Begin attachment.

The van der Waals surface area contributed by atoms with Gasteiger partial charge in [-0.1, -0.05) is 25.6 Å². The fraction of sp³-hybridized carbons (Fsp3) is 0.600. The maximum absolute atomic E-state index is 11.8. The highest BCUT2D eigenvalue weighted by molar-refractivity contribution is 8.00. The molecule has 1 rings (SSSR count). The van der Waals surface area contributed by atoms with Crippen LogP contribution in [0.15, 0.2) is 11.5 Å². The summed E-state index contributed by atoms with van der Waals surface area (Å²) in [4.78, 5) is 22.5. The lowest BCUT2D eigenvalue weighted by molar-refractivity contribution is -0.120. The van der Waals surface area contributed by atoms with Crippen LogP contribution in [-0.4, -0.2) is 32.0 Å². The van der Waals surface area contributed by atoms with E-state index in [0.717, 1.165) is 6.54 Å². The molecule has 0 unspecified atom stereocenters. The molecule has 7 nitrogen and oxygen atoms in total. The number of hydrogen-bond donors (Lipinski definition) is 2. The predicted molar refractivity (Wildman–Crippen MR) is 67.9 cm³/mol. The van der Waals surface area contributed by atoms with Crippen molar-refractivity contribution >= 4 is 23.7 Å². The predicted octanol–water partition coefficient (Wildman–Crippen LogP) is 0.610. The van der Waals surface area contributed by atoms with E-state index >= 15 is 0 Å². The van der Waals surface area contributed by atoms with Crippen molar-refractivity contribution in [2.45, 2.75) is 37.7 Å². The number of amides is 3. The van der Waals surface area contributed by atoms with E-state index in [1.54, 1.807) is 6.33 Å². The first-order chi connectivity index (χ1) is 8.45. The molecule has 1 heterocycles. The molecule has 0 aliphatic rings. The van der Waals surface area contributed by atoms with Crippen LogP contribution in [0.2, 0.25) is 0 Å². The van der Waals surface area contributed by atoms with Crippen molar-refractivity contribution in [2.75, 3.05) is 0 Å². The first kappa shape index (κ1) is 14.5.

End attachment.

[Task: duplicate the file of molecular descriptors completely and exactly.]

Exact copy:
The van der Waals surface area contributed by atoms with Gasteiger partial charge in [-0.1, -0.05) is 25.6 Å². The fraction of sp³-hybridized carbons (Fsp3) is 0.600. The maximum absolute atomic E-state index is 11.8. The highest BCUT2D eigenvalue weighted by molar-refractivity contribution is 8.00. The molecule has 1 rings (SSSR count). The van der Waals surface area contributed by atoms with Crippen LogP contribution in [0.15, 0.2) is 11.5 Å². The summed E-state index contributed by atoms with van der Waals surface area (Å²) in [4.78, 5) is 22.5. The lowest BCUT2D eigenvalue weighted by molar-refractivity contribution is -0.120. The van der Waals surface area contributed by atoms with Crippen LogP contribution in [-0.4, -0.2) is 32.0 Å². The van der Waals surface area contributed by atoms with E-state index in [0.717, 1.165) is 6.54 Å². The molecule has 0 unspecified atom stereocenters. The molecule has 7 nitrogen and oxygen atoms in total. The number of hydrogen-bond donors (Lipinski definition) is 2. The predicted molar refractivity (Wildman–Crippen MR) is 67.9 cm³/mol. The van der Waals surface area contributed by atoms with Crippen molar-refractivity contribution >= 4 is 23.7 Å². The predicted octanol–water partition coefficient (Wildman–Crippen LogP) is 0.610. The van der Waals surface area contributed by atoms with E-state index >= 15 is 0 Å². The van der Waals surface area contributed by atoms with Crippen molar-refractivity contribution in [2.45, 2.75) is 37.7 Å². The number of amides is 3. The van der Waals surface area contributed by atoms with E-state index in [1.54, 1.807) is 6.33 Å². The first-order chi connectivity index (χ1) is 8.45. The molecule has 1 heterocycles. The molecule has 0 aliphatic rings. The van der Waals surface area contributed by atoms with Crippen LogP contribution in [0.2, 0.25) is 0 Å². The van der Waals surface area contributed by atoms with Crippen molar-refractivity contribution in [2.75, 3.05) is 0 Å². The first kappa shape index (κ1) is 14.5.